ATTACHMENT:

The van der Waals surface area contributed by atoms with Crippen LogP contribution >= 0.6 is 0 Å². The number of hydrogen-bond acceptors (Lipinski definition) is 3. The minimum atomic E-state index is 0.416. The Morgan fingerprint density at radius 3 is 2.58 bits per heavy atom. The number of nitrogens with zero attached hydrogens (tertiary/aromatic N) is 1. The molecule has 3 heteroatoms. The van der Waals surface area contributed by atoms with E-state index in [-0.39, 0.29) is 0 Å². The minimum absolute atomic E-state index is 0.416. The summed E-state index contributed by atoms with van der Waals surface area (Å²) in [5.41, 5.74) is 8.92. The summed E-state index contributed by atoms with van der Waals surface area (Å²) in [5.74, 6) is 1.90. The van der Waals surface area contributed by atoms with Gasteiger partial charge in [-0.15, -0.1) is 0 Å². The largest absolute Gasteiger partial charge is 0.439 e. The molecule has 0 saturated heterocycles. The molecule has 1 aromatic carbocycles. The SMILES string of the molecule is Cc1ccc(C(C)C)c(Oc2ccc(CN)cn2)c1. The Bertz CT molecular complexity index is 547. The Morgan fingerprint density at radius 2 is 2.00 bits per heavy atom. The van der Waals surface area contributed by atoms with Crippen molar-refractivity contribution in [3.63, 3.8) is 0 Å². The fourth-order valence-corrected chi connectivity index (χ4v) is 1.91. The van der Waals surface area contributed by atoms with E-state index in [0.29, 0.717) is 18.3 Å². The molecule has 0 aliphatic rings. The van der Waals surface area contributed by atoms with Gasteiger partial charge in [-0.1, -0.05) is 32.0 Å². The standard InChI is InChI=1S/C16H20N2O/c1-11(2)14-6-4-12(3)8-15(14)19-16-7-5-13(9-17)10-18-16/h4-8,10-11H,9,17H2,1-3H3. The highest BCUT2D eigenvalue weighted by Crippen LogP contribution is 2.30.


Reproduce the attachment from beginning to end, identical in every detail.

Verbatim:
The van der Waals surface area contributed by atoms with Crippen LogP contribution >= 0.6 is 0 Å². The number of hydrogen-bond acceptors (Lipinski definition) is 3. The minimum atomic E-state index is 0.416. The Morgan fingerprint density at radius 3 is 2.58 bits per heavy atom. The number of nitrogens with zero attached hydrogens (tertiary/aromatic N) is 1. The molecule has 3 heteroatoms. The van der Waals surface area contributed by atoms with E-state index in [-0.39, 0.29) is 0 Å². The minimum absolute atomic E-state index is 0.416. The summed E-state index contributed by atoms with van der Waals surface area (Å²) in [5.41, 5.74) is 8.92. The summed E-state index contributed by atoms with van der Waals surface area (Å²) in [5.74, 6) is 1.90. The van der Waals surface area contributed by atoms with Gasteiger partial charge in [-0.15, -0.1) is 0 Å². The largest absolute Gasteiger partial charge is 0.439 e. The molecule has 0 saturated heterocycles. The molecule has 1 aromatic carbocycles. The SMILES string of the molecule is Cc1ccc(C(C)C)c(Oc2ccc(CN)cn2)c1. The Bertz CT molecular complexity index is 547. The Morgan fingerprint density at radius 2 is 2.00 bits per heavy atom. The van der Waals surface area contributed by atoms with Crippen molar-refractivity contribution in [3.63, 3.8) is 0 Å². The fourth-order valence-corrected chi connectivity index (χ4v) is 1.91. The van der Waals surface area contributed by atoms with E-state index in [0.29, 0.717) is 18.3 Å². The molecule has 0 aliphatic rings. The van der Waals surface area contributed by atoms with Gasteiger partial charge in [-0.1, -0.05) is 32.0 Å². The standard InChI is InChI=1S/C16H20N2O/c1-11(2)14-6-4-12(3)8-15(14)19-16-7-5-13(9-17)10-18-16/h4-8,10-11H,9,17H2,1-3H3. The highest BCUT2D eigenvalue weighted by Crippen LogP contribution is 2.30.